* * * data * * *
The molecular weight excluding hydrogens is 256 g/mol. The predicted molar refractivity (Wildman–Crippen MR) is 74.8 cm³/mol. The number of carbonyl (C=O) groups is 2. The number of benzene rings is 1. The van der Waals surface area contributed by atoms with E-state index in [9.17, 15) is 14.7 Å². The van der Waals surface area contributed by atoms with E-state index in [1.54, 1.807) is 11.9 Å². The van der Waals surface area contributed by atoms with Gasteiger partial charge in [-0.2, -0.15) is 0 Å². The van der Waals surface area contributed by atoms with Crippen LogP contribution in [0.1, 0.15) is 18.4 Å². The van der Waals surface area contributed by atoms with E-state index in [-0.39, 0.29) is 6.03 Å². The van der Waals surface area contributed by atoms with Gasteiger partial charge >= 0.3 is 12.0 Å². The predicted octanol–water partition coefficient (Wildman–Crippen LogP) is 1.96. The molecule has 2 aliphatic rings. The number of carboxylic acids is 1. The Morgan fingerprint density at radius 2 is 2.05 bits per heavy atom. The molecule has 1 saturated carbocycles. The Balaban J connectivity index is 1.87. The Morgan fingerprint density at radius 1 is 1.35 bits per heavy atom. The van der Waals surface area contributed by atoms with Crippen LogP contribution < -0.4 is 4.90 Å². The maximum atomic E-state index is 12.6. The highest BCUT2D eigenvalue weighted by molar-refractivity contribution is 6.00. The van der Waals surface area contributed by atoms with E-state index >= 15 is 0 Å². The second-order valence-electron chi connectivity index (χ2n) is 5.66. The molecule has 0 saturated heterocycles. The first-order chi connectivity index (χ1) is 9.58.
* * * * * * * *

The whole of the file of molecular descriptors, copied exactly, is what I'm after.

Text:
The molecular weight excluding hydrogens is 256 g/mol. The predicted molar refractivity (Wildman–Crippen MR) is 74.8 cm³/mol. The number of carbonyl (C=O) groups is 2. The number of benzene rings is 1. The van der Waals surface area contributed by atoms with E-state index in [9.17, 15) is 14.7 Å². The van der Waals surface area contributed by atoms with E-state index in [1.54, 1.807) is 11.9 Å². The van der Waals surface area contributed by atoms with Gasteiger partial charge in [-0.2, -0.15) is 0 Å². The van der Waals surface area contributed by atoms with Crippen LogP contribution in [0.1, 0.15) is 18.4 Å². The van der Waals surface area contributed by atoms with E-state index in [-0.39, 0.29) is 6.03 Å². The van der Waals surface area contributed by atoms with Gasteiger partial charge >= 0.3 is 12.0 Å². The predicted octanol–water partition coefficient (Wildman–Crippen LogP) is 1.96. The molecule has 2 aliphatic rings. The number of carboxylic acids is 1. The Morgan fingerprint density at radius 2 is 2.05 bits per heavy atom. The molecule has 1 saturated carbocycles. The Balaban J connectivity index is 1.87. The Morgan fingerprint density at radius 1 is 1.35 bits per heavy atom. The van der Waals surface area contributed by atoms with Crippen LogP contribution < -0.4 is 4.90 Å². The maximum atomic E-state index is 12.6. The highest BCUT2D eigenvalue weighted by molar-refractivity contribution is 6.00. The van der Waals surface area contributed by atoms with E-state index >= 15 is 0 Å². The second-order valence-electron chi connectivity index (χ2n) is 5.66. The molecule has 0 saturated heterocycles. The first-order chi connectivity index (χ1) is 9.58.